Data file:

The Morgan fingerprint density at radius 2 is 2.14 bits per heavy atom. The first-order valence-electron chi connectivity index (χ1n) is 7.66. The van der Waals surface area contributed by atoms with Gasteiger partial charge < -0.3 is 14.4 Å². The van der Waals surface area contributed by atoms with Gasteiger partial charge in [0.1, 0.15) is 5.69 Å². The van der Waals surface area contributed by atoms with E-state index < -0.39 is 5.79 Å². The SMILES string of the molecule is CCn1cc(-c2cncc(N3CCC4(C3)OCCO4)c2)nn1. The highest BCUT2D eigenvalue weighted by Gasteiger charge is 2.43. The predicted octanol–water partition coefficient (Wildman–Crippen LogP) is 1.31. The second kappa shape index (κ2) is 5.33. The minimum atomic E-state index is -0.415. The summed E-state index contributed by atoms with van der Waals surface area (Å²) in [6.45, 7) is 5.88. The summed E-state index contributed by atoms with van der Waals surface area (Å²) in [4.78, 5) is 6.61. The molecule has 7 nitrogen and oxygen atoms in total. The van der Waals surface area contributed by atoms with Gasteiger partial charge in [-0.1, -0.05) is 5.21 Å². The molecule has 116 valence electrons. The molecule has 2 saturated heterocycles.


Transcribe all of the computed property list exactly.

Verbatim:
The Morgan fingerprint density at radius 2 is 2.14 bits per heavy atom. The first-order valence-electron chi connectivity index (χ1n) is 7.66. The van der Waals surface area contributed by atoms with Gasteiger partial charge < -0.3 is 14.4 Å². The van der Waals surface area contributed by atoms with Gasteiger partial charge in [0.1, 0.15) is 5.69 Å². The van der Waals surface area contributed by atoms with E-state index < -0.39 is 5.79 Å². The SMILES string of the molecule is CCn1cc(-c2cncc(N3CCC4(C3)OCCO4)c2)nn1. The highest BCUT2D eigenvalue weighted by Gasteiger charge is 2.43. The predicted octanol–water partition coefficient (Wildman–Crippen LogP) is 1.31. The second kappa shape index (κ2) is 5.33. The minimum atomic E-state index is -0.415. The summed E-state index contributed by atoms with van der Waals surface area (Å²) in [6.45, 7) is 5.88. The summed E-state index contributed by atoms with van der Waals surface area (Å²) in [4.78, 5) is 6.61. The molecule has 7 nitrogen and oxygen atoms in total. The van der Waals surface area contributed by atoms with Gasteiger partial charge in [-0.1, -0.05) is 5.21 Å². The molecule has 116 valence electrons. The molecule has 2 saturated heterocycles.